Pascal Garnier’s thin novellas won’t take up much of your precious time, but they’re the perfect stories to read as light snacks between heavier novels.
Arch and lyrical, these mischievous little books are about people who spend so long living in the past that they can’t bear to live in the present.
Moon In A Dead Eye tells the tale of five old people who pitch up at a new retirement village. The only residents of the bland and remote Les Conviviales, their isolation results in increasingly paranoid and neurotic behavior. Secrets emerge and past failures spin to the surface, and they all go a bit bonkers. A warning to anyone with too much time on their hands, it’s a funny and outlandish story.
The Panda Theory has a more familiar narrative. Gabriel drifts into a small town and strikes up a number of friendships with a sad group of people. His smile and friendly gestures are reflected in the blank gaze of the stuffed toy panda he wins at a local funfair. But Gabriel is a man irreparably damaged by a catastrophic event from his past.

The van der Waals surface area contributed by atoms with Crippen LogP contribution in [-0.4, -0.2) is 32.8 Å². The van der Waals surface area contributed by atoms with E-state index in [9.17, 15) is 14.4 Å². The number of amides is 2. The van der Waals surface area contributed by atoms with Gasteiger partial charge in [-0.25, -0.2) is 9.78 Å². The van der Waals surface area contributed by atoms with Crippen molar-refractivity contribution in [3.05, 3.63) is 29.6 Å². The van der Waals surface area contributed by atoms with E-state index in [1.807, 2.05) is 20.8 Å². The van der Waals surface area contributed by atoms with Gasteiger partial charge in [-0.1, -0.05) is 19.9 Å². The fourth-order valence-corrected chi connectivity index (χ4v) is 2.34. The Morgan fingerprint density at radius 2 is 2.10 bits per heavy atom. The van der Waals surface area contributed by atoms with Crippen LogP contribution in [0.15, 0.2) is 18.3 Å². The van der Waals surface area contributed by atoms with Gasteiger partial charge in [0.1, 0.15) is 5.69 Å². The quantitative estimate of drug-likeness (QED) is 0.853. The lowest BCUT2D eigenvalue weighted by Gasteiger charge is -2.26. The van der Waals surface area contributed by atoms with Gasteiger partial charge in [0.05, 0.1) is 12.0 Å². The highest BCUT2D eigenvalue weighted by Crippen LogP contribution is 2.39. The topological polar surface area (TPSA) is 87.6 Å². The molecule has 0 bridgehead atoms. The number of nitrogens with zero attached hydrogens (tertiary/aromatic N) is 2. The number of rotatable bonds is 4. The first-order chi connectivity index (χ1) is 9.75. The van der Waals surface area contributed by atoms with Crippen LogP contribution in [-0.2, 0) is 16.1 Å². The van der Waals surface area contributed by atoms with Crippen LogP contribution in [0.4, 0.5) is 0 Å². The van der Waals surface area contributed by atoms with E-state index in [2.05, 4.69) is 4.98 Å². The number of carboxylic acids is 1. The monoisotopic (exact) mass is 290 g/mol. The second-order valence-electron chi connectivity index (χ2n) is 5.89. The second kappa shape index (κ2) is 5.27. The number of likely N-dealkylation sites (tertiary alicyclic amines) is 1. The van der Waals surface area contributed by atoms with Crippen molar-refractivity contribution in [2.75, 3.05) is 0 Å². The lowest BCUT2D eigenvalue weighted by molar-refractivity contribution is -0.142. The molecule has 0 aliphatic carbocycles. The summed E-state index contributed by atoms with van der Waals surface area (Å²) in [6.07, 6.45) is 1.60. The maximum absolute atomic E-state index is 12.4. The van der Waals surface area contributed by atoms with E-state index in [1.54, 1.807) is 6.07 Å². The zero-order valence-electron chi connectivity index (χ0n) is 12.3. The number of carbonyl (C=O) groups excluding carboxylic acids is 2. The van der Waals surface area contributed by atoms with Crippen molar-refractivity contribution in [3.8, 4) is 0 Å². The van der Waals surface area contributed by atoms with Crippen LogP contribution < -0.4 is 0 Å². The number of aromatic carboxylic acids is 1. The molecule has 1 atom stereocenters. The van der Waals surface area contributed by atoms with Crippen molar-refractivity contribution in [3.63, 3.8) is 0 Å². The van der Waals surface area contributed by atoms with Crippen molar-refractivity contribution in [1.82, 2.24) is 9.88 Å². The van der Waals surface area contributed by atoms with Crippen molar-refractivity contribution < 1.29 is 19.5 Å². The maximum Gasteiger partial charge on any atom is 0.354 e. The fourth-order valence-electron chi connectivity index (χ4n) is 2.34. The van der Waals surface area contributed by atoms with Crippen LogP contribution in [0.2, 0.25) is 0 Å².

Garnier’s tales have been translated into English posthumously. He died in 2010. In France, he was the author of sixty books or so. They’re published as noir over here, but they have a macabre edge to them, a devilish suspicion of change. Anyone who’s been devouring Channel Four’s excellent The Returned will enjoy his out-of-whack sense of location.
Gallic Books has also published two more of his stories, The A26 and How’s The Pain? They’ll be best enjoyed, perhaps, over a strong coffee and an aperitif in the sunshine.
While we’re on the subject of French authors, many congratulations go to our old friend Pierre Lemaitre, whose Alex was the joint winner of the CWA International Award with Fred Vargas’s The Ghost Riders of Ordebec.
You can find out more about the first batch of Dagger Award winners here.